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Net Neutrality-Supporting Tech Companies Want You to Imagine a World With Slower Internet

Websites are urging users to share their comments on the matter with the FCC

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    Net Neutrality-Supporting Tech Companies Want You to Imagine a World With Slower Internet
    Alex Wong / Getty Images, File
    In this May 15, 2014, file photo, demonstrators protest outside the FCC as the commission prepares to receive public comment on proposed open Internet notice of proposed rulemaking and spectrum auctions at the FCC headquarters in Washington, D.C.

    Visit the Netflix and Amazon home pages Wednesday and you'll find more than just TV shows, movies and things to buy. They and other major websites are using space on their home page to draw attention to net neutrality, which some feel is under threat by the Trump administration.

    "The internet's less fun when your favorite sites load slowly, isn't it?" reads a message on Reddit's home page that loads letter by letter.

    Led by three grassroots organizations — Fight for the Future, Free Press Action Fund and Demand Progress — more than 100,000 websites, online services and internet users have signed on to Wednesday’s "Battle for the Net," according to a press release from Fight for the Future.

    Net neutrality is the idea that everyone should have equal access to a free and open internet, as opposed to one in which people can pay more for faster service. The principal was affirmed by the Federal Communications Commission in 2015 when it implemented regulations barring internet service providers from giving faster access to certain websites and blocking or slowing down access for others.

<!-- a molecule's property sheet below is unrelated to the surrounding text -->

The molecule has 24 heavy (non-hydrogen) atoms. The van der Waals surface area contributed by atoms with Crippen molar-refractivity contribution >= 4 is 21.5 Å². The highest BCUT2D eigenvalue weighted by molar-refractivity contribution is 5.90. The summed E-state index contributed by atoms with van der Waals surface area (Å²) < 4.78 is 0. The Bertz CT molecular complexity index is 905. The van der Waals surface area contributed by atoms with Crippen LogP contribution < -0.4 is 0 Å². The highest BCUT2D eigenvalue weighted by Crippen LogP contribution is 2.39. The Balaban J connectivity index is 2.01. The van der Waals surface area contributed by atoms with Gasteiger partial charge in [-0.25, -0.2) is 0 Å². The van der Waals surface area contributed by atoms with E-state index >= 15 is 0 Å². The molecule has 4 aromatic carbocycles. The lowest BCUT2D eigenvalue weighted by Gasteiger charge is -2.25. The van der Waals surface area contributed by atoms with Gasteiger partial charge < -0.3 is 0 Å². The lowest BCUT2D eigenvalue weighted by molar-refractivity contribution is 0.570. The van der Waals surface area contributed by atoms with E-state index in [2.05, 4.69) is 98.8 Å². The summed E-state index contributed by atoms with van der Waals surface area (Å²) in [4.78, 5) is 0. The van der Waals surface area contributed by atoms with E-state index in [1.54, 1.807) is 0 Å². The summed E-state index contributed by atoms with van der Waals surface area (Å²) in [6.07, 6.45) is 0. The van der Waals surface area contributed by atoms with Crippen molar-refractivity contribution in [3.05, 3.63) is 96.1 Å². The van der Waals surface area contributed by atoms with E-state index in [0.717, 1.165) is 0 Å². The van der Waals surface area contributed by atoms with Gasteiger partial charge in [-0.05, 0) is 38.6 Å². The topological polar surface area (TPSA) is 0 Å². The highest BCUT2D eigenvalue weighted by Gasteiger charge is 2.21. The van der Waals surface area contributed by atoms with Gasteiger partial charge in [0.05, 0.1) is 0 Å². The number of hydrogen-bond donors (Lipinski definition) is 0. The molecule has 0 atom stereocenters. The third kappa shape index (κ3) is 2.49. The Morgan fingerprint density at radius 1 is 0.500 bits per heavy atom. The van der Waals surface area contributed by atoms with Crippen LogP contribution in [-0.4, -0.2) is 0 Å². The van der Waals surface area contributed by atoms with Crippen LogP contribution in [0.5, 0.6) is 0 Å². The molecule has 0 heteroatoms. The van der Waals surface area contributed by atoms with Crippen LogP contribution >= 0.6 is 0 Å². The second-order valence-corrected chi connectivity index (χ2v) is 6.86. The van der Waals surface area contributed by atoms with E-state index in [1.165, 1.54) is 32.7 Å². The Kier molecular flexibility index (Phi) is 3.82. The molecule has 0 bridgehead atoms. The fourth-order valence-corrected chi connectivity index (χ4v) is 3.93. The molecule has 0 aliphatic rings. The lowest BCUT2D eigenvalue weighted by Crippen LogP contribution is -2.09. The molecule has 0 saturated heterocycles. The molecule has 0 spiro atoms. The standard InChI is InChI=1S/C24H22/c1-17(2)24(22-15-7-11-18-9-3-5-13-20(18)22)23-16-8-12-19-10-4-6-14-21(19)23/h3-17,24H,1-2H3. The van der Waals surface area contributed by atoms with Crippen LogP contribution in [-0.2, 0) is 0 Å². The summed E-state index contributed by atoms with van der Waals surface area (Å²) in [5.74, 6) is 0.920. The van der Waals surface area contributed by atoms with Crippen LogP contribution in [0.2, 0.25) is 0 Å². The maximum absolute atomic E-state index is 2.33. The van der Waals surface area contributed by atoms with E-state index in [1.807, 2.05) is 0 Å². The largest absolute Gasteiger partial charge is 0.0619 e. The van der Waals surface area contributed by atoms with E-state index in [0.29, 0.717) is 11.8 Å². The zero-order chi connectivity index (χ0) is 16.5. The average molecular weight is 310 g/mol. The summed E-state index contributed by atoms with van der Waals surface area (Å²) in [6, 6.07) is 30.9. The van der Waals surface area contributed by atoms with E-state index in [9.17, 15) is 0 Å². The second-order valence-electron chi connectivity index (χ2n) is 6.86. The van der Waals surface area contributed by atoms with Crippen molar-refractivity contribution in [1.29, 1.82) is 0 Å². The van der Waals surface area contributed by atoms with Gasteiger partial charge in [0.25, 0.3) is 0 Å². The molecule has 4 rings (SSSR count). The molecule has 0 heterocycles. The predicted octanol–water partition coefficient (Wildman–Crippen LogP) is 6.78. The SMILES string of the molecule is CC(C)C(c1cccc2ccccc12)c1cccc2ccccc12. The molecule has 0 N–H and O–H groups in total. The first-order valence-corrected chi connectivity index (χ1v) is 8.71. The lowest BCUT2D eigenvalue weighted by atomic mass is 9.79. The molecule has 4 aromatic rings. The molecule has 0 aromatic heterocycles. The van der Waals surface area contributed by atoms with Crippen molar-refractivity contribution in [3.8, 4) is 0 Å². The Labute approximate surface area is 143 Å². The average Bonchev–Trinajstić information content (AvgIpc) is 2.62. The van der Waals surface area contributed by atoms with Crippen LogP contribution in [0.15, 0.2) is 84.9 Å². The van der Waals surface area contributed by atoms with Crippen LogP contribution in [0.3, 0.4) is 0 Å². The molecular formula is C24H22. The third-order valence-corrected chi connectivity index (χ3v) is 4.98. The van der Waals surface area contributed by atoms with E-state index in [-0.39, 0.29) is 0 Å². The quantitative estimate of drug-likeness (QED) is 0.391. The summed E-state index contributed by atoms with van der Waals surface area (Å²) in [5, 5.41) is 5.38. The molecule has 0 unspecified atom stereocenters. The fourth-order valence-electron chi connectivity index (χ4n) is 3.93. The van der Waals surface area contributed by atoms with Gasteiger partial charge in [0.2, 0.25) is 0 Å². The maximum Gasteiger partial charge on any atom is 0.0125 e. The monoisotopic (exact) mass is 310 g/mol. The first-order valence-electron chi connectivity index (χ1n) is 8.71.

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    But new FCC chairman Ajit Pai proposed reversing those regulations, citing the unnecessary burden they place on providers, and in May, the first step in that process passed.

    "We propose to put technologists and engineers, rather than lawyers and accountants, at the center of the online world," Pai said in an address before the commission at the time.

    But supporters of net neutrality see it differently. 

    "Pai has consistently voted against pro-internet user, pro-competition positions in favor of handing control of the network to a small number of powerful companies,” said Candace Clement, campaign director for the Free Press Action Fund, in a statement.

    Sites like Netflix are displaying messages urging users to send their comments in support of net neutrality to the FCC and Congress.

    “The FCC needs to listen to the public, not just lobbyists from big cable companies,” Fight for the Future’s campaign director Evan Greer said in a statement. “Today, the Internet is showing its political power.”

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    This is not the first time a grassroots effort has been put forth to protect online egalitarianism.

    In 2014, "Last Week Tonight" host John Oliver called on viewers to submit comments to the FCC in opposition to a proposal that would have allowed internet service providers to create internet "fast lanes" for higher-paying users. The FCC's website subsequently crashed.

    That same year, the organizers behind "Battle for the Net" as well as advocacy group Engine put together an internet slowdown day. Participants spread awareness by displaying a symbolic loading symbol on their home pages along with a call to action for users to submit comments to the FCC, similar to Wednesday's initiative.

    The deadline for open comments to the FCC is July 17.